## Sunday, December 24, 2006

### Gimme That! Topic: Sets. Level: AIME/Olympiad.

Problem: (1996 Putnam - B1) Define a selfish set to be a set which has its own cardinality (number of elements) as an element. Find, with proof, the number of subsets of $\{1, 2, \ldots, n\}$ which are minimal selfish sets, that is, selfish sets none of whose proper subsets is selfish.

Solution: We define $S_n$ to be the desired number. Trying small cases, we get

$S_1 = 1: \{1\}$

$S_2 = 1: \{1\}$

$S_3 = 2: \{1\}; \{2, 3\}$

$S_4 = 3: \{1\}; \{2, 3\}; \{2, 4\}$

$S_5 = 5$ and $S_6 = 8$.

Well now we're tempted to say that $S_n = F_n$, the $n$th Fibonnaci number (with $F_1 = F_2 = 1$). To do so, we want to find a bijection between the minimal selfish subsets of $T_n = \{1, 2, \ldots, n\}$ and the minimal selfish subsets of $T_{n-1} = \{1, 2, \ldots, n-1\}$ and $T_{n-2} = \{1, 2, \ldots, n-2\}$.

Clearly all the minimal selfish subsets of $T_{n-1}$ are in $T_n$ as well. The remaining minimal selfish subsets of $T_n$ are those which contain the element $n$. Consider the following bijection between the minimal selfish subsets of $T_n$ containing $n$ and the minimal selfish subsets of $T_{n-2}$:

$P = \{a_1, a_2, \ldots, a_k, n\} \leftrightarrow Q = \{a_1-1, a_2-1, \ldots, a_k-1\}$.

Clearly $a_i > 1$ because otherwise $\{a_i\}$ would be a selfish subset. Also, $a_k \le n-1$. Hence the mapping works both ways; it remains to show that if one is a minimal selfish subset, so is the other. Since $|P| = |Q|+1$, we know that both are selfish or neither of them is. Furthermore, if $P$ contains a selfish subset $\{b_1, b_2, \ldots, b_k\}$, $Q$ will contain the selfish subset $\{b_1-1, b_2-1, \ldots, b_{k-1}-1\}$ and if $Q$ contains the selfish subset $\{c_1, c_2, \ldots, c_k\}$ then $P$ will contain the selfish subset $\{c_1+1, c_2+1, \ldots, c_k+1, n\}$. So the bijection works.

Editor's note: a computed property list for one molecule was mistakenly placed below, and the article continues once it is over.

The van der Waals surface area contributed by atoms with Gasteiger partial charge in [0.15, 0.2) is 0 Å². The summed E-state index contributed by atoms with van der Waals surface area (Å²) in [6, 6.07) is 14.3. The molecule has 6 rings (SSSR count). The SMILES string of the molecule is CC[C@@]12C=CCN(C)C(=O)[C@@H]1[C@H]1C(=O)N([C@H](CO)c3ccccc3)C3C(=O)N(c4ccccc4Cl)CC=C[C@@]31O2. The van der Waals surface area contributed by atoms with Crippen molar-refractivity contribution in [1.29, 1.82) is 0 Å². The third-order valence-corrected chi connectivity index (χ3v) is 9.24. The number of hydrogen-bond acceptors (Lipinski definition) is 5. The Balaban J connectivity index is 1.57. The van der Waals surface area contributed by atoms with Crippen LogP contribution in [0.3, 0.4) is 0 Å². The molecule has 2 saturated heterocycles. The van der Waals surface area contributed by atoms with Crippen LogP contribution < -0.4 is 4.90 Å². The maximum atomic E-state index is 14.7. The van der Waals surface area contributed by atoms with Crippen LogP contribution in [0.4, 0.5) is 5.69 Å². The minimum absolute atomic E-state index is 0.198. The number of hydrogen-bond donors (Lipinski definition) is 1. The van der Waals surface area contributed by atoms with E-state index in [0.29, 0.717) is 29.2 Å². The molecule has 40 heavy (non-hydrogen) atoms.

That means we have $S_n = S_{n-1}+S_{n-2}$ so $S_n = F_n$, as desired. QED.

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Comment: Decently hard for a B1, at the least the part that involved rigorously proving that the mapping is actually a bijection. It was pretty easy to figure out what the answer was, but as usual much more difficult to prove it.

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Practice Problem: (1996 Putnam - A1) Find the least number $A$ such that for any two squares of combined area $1$, a rectangle of area $A$ exists such that the two squares can be packed in the rectangle (without interior overlap). You may assume that the sides of the squares are parallel to the sides of the rectangle.

1. i did it this way.

let a n-selfish set be a selfish set with cardinality n

you can show
a n-selfish set S is minimal iff k is an element of S implies that k >= n
=> easy to show that if k > n you can find a subset of S that is also selfish

2. Yeah, I figured out how to show that, but where do you go from there to get S_n = F_n?

3. let a n-selfish set be a selfish set with cardinality n

you can show
a n-selfish set S is minimal iff k is an element of S implies that k >= n
=> easy to show that if k > n you can find a subset of S that is also selfish
<= a n-selfish set must have n as an element. so a m-selfish subset of S must have m < n as its element but this cant be true.

so number of k-minimal subsets of S_n = \binom{n - k}{k - 1}
then you just have to show that
\sum_{k = 1}^n \binom{n - k}{k - 1} = F_n

which just requires knowing \binom{a}{b} + \binom{a}{b - 1} = \binom}{a + 1}{b}

4. okay. so uh, could you delete my posts 3-6 because uh...

okay so apparently HTML tags are allowed in here so when i typed in the less than sign it tried to interpret it as an HTML tag... which didn't work so great and ended up making stuff get "deleted". so instead if just used ampersand-lt-semicolon to get the less than sign. thats why my first post got cut off. sorry about that.

5. Heh, yeah, it's kinda annoying, I know. Nice solution, though.